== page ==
Stuffing the Classrooms

In trawling through the Times Higher Education Supplement rankings list published recently, I found that of the ten universities in the English-speaking world with the highest student-staff ratios, seven are Australian. This suggests that recruitment has not kept pace with the growth in student numbers in the era of the ‘massification’ of higher education.

Indeed if one looks only at universities in Australia and the UK universities, nine of the ten highest student/staff ratios are Australian universities. Only the Open University, with its mass distance-learning model, makes the list, despite the fact that Britain has more than double the number of universities. The same ratio applies when measuring overall student numbers. Again only the Open University makes the top ten. While numerous Australian universities enrol more than thirty thousand full-time equivalent students in the UK only Nottingham and Open Universities do so.

George Morgan

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2 thoughts on “Stuffing the Classrooms

  1. Government statistics collection classifies an “FTE” casual “position” to be 25 (yep, twenty-five!) tutorials in a week. Or nine lectures. All of the universities report on that basis, I believe – but the devil is in the detail of course. That is, what counts as an “hour” of employment might be different in different universities. Either way, it’s a rort that makes casual employment look like a much lower component of staffing than it actually is. No-one employed in a continuing or fixed-term capacity – even a teaching-only fixed termer with no research workload allowance – would be scheduled to do 25 tutorials in a week (maybe 25 hours of demonstration/workshop classes, but not tutorials), or if they are, they must be working way above the standard 35-38 hours a week (not that there is a limit of hours in the academic award currently, but there is in most if not all EAs).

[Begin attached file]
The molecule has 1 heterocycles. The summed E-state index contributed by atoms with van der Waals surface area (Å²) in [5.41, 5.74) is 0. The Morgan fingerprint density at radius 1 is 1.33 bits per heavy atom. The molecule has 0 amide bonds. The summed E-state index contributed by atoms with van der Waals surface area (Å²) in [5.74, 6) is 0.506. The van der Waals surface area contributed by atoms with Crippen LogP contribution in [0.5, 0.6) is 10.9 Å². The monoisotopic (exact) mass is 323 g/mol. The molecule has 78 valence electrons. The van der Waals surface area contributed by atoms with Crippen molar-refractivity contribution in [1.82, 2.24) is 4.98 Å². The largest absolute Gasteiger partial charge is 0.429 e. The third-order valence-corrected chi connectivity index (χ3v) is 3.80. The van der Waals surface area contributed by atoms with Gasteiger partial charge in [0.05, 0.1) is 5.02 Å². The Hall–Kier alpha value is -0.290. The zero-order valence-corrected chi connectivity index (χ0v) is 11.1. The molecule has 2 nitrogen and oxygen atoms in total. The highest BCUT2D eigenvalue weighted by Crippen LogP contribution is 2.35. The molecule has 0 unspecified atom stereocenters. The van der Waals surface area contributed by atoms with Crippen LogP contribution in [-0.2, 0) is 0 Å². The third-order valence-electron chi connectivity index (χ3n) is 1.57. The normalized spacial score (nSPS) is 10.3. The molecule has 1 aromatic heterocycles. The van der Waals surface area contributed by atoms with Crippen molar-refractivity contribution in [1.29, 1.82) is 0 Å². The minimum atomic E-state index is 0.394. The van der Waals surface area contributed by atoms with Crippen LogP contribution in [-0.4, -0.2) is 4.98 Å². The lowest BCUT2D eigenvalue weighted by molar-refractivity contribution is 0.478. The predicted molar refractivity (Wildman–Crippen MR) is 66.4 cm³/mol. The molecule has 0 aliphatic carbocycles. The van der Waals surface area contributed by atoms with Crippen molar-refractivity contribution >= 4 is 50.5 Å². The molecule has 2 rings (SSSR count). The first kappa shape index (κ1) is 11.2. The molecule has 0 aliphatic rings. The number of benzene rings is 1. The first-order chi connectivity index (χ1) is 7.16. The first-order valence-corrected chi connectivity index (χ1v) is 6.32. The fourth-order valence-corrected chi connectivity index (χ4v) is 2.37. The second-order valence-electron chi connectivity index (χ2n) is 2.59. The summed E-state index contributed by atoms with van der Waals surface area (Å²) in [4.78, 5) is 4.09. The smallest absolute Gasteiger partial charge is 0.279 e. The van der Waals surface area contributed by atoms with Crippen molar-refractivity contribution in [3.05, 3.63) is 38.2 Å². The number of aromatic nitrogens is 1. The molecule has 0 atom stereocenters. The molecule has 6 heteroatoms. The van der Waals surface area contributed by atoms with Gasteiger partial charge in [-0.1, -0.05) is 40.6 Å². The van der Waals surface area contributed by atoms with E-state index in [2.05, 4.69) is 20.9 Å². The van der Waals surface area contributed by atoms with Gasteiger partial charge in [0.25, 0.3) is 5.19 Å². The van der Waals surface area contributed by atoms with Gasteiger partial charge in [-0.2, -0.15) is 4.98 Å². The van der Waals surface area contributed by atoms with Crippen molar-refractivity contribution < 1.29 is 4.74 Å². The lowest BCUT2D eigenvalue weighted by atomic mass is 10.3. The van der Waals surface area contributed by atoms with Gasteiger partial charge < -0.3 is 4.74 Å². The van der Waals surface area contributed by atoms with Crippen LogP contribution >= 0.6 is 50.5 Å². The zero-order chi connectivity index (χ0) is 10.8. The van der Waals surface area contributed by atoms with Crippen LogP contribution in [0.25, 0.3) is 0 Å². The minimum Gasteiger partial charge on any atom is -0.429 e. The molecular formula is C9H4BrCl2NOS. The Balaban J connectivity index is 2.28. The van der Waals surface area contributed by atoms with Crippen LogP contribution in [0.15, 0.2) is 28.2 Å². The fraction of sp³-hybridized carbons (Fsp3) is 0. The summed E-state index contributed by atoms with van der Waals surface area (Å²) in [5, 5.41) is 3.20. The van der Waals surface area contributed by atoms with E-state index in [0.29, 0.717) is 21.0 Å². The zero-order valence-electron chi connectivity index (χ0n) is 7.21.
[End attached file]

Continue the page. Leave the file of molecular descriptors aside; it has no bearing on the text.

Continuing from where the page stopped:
It’s very difficult to get actual head count figures for casual academics – the WGEA reports have them but they are grossly underestimated and may be indistinguishable from general staff casuals depending on how the university classifies its staff (the WGEA report classifications don’t fit universities well). Sometimes there is a headcount figure in University Annual Reports but I haven’t seen one in my university’s report for some years – and the report now looks more like a marketing brochure anyway, there is precious little actual information in it about staffing. Based on the 25-tutes-a-week “standard” and what we know about casual academics’ work allocations we would usually estimate that one FTE = 4.5-5 head count.

    Whichever way you look at it, it’s a bloody disgrace.


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